• “…what does the Lord require of you but to do justice, and to love kindness, and to walk humbly with your God?” (Micah 6:8)
    • “…love the Lord thy God with all thy heart, and with all thy soul, and with all thy mind. (Matthew 22:37)

Your second duty is to others – specifically to your country as a participating citizen and to all those around you whom you can assist by obeying the tenants of the Scout Law, the motto and the slogan.

Lastly, you continue to have a duty to yourself – to remain physically strong, mentally awake and morally straight. Your strength of body, mind and morals will enable you to serve others effectually and in a manner pleasing to God.

Jonathan, keep your BSA handbook with you for the rest of your life. While it won’t be the most important book in your collection (as that should be reserved for the Bible) it should be on the top shelf for three reasons.

    1. At a minimum it is a precious keepsake, a reminder of what you’ve accomplished with the help of others.
    2. It is a ready reference to keep your own skills honed so that you can remain prepared.
    3. It will help you when someday you have a family of your  own – so that you can introduce these ideals, skills and practices to another generation.

Jonathan, I ask you, are you ready to step into this role with its responsibilities? Let me quote from the first edition of the BSA handbook, first published in 1911; “…And then the final and chief test of the scout is the doing of a good turn to somebody every day, quietly and without boasting. This is the proof of the scout. It is practical religion, and a boy honors God best when he helps others most. A boy may wear all the scout uniforms made, all the scout badges ever manufactured, know all the woodcraft, campcraft, scoutcraft and other activities of boy scouts, and yet never be a real boy scout. To be a real boy scout means the doing of a good turn every day with the proper motive and if this be done, the boy has a right to be classed with the great scouts that have been of such service to their country.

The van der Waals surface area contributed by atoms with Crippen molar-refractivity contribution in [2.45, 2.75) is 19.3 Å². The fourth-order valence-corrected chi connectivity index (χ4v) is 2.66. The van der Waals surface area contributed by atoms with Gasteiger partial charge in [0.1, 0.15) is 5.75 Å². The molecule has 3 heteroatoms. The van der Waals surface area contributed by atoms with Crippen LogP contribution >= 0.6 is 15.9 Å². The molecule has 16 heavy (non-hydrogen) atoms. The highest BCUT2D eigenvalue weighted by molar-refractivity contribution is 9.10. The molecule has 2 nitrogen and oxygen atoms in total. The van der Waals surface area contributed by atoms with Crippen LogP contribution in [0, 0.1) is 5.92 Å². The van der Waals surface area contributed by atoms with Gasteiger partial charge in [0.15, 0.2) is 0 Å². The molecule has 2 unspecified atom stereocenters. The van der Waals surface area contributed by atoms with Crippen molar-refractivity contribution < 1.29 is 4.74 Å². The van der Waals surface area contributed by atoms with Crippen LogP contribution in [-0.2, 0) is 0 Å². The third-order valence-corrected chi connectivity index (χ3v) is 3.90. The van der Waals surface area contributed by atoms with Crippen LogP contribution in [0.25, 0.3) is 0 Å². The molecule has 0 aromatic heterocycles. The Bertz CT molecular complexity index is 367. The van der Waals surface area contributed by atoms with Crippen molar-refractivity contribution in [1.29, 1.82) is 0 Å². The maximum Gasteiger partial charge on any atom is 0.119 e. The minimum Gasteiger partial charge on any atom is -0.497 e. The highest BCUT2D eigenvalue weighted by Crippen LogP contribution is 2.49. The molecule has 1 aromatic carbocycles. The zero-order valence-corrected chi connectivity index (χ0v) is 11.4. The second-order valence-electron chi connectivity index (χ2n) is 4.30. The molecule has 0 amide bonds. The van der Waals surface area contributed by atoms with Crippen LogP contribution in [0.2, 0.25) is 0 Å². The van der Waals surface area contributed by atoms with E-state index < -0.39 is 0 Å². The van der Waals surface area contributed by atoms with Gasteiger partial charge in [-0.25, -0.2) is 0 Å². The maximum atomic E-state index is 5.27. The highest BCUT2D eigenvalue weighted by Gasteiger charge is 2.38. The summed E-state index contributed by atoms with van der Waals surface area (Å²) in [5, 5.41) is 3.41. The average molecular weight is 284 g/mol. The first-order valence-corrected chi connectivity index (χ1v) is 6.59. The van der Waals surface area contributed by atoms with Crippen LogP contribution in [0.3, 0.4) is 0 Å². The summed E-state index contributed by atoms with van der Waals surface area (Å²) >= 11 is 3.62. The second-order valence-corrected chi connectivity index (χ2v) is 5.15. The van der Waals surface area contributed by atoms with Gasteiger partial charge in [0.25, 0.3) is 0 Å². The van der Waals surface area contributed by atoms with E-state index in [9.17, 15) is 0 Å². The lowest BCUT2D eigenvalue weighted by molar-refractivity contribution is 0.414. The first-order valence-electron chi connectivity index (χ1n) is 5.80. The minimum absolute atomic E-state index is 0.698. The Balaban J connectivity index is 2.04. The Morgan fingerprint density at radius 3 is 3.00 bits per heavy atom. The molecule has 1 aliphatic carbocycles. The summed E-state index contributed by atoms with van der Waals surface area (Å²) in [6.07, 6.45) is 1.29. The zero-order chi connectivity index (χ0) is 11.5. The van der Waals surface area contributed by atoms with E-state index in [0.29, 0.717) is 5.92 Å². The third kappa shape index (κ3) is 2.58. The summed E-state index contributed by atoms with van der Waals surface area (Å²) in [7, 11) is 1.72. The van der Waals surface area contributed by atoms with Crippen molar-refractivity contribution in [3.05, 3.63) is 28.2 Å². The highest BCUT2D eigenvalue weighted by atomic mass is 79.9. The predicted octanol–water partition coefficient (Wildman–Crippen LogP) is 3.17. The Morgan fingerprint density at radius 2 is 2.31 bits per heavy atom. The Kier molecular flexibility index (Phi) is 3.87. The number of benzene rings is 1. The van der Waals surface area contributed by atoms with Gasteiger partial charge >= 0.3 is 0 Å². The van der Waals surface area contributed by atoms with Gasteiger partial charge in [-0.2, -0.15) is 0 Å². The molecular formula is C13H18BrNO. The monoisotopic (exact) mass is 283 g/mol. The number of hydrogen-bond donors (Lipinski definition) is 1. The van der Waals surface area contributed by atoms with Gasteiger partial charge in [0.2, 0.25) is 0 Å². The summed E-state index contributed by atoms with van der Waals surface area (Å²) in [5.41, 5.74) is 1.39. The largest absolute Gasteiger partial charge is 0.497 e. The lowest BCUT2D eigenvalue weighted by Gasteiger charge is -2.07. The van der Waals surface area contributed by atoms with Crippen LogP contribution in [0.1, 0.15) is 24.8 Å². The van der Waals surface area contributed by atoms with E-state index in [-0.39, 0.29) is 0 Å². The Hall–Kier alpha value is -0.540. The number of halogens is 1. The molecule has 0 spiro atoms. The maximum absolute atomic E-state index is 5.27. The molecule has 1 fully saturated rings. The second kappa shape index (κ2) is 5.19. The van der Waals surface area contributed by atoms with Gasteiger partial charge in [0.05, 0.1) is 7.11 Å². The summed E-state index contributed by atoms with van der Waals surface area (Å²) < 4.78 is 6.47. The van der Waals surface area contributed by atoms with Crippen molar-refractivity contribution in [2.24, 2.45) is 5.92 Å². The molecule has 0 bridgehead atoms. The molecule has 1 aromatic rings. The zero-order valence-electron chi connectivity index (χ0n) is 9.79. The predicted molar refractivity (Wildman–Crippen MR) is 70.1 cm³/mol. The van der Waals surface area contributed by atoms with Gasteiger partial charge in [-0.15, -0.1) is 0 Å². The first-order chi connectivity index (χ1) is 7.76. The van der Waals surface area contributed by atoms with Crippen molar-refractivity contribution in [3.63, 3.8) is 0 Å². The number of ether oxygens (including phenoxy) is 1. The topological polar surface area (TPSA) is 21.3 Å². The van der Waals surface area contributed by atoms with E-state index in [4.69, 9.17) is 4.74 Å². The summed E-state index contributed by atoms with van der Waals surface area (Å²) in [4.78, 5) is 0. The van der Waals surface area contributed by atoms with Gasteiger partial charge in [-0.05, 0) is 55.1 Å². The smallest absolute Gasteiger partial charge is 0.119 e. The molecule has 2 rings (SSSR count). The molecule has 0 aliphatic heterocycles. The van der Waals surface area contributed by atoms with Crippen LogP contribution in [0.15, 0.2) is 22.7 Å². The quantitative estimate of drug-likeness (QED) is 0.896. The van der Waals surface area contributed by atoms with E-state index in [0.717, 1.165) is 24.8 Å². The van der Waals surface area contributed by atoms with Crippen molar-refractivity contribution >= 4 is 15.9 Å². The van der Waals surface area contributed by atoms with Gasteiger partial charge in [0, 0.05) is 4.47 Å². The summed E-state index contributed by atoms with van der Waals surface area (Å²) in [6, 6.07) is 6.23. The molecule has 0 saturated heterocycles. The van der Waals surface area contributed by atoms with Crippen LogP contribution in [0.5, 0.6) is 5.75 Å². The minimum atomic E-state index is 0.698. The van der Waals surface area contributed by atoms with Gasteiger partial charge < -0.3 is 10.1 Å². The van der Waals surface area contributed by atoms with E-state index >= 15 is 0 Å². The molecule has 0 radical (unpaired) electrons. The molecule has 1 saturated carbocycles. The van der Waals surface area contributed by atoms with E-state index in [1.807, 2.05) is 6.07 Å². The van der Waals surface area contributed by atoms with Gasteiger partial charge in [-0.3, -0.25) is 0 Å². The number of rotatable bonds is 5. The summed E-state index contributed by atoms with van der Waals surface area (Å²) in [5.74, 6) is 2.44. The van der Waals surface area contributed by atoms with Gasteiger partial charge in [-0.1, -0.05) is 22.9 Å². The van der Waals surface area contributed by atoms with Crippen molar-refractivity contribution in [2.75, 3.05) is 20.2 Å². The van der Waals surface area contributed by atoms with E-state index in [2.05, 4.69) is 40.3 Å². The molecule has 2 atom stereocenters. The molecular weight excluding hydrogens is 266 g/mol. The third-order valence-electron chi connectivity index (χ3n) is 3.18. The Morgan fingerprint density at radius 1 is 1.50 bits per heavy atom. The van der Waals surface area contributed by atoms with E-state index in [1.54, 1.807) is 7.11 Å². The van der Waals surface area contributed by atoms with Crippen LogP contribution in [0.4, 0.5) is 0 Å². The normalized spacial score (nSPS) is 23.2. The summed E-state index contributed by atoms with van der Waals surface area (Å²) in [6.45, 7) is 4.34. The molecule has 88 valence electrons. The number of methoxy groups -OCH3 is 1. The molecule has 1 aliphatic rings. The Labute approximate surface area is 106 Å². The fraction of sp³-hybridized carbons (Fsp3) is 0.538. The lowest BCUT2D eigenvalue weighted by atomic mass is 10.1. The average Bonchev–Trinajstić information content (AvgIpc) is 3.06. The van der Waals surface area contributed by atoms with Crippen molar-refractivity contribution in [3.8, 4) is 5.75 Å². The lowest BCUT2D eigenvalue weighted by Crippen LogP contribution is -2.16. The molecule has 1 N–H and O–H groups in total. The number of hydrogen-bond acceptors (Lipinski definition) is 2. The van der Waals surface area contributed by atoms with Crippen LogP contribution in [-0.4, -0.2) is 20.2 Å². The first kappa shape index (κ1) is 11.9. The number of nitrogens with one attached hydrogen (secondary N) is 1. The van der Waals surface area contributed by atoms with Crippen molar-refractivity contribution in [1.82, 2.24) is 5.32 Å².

Jonathan, you have been judged by the Boy Scouts of America as worthy of being recognized as an Eagle Scout for the rest of your life. This brings both honor AND responsibilities.

Make no mistake, the honor is not derived from a patch, medal or piece of cardboard that certifies your rank. The honor is generated by your consistent acting out of your principles.

As an Eagle Scout you have assumed a very solemn obligation to live out scouting’s ideals from this day forward. This is a great undertaking – one in which you are uniquely prepared to fulfill just as the ancient mariner was prepared to set sail by the stars and with courage.

Extend a helping hand to those who toil along the Scouting trail you have completed, just as others have aided you. The daily Good Turn will, and must, take on deeper meaning for you as you move into adulthood: protect and defend the weak and helpless; comfort the unfortunate and oppressed. Uphold the rights of others as well as your own. Remember, real leadership is founded upon real service.

As you live up to your obligations you bring honor to yourself and to your brother scouts. So live and serve, that those who know you will be inspired to finer living. I charge you to be among those who dedicate their hearts, their hands, their skills and their abilities to serve God, help others and stay strong.  Set an example of clean living, honest work, unselfish citizenship and reverence for God, regardless of what others may do or say. You will leave behind you a legacy of which you may be justly satisfied.”

Jonathan, I charge you to enter this Eagle Scout brotherhood without reservation and hold always before you the ideals of reverence, honor and service. Welcome to the team.

About Troop113

Our Troop # comes from Psalm 1:1-3 - describing the men we want our scouts to become